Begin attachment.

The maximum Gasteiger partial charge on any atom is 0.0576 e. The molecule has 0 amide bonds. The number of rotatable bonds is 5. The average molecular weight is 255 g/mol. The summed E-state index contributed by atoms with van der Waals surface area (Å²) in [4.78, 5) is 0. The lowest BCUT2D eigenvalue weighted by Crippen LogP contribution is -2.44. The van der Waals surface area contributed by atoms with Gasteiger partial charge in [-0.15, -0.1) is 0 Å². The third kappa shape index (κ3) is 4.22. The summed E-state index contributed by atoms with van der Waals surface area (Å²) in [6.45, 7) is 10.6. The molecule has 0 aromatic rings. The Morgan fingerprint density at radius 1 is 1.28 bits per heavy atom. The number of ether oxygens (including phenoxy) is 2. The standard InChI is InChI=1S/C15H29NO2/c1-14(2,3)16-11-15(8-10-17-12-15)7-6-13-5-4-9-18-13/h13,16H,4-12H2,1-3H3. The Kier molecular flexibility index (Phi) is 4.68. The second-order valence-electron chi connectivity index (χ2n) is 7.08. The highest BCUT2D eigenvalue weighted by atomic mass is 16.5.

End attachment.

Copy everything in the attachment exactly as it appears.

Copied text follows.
The maximum Gasteiger partial charge on any atom is 0.0576 e. The molecule has 0 amide bonds. The number of rotatable bonds is 5. The average molecular weight is 255 g/mol. The summed E-state index contributed by atoms with van der Waals surface area (Å²) in [4.78, 5) is 0. The lowest BCUT2D eigenvalue weighted by Crippen LogP contribution is -2.44. The van der Waals surface area contributed by atoms with Gasteiger partial charge in [-0.15, -0.1) is 0 Å². The third kappa shape index (κ3) is 4.22. The summed E-state index contributed by atoms with van der Waals surface area (Å²) in [6.45, 7) is 10.6. The molecule has 0 aromatic rings. The Morgan fingerprint density at radius 1 is 1.28 bits per heavy atom. The number of ether oxygens (including phenoxy) is 2. The standard InChI is InChI=1S/C15H29NO2/c1-14(2,3)16-11-15(8-10-17-12-15)7-6-13-5-4-9-18-13/h13,16H,4-12H2,1-3H3. The Kier molecular flexibility index (Phi) is 4.68. The second-order valence-electron chi connectivity index (χ2n) is 7.08. The highest BCUT2D eigenvalue weighted by atomic mass is 16.5.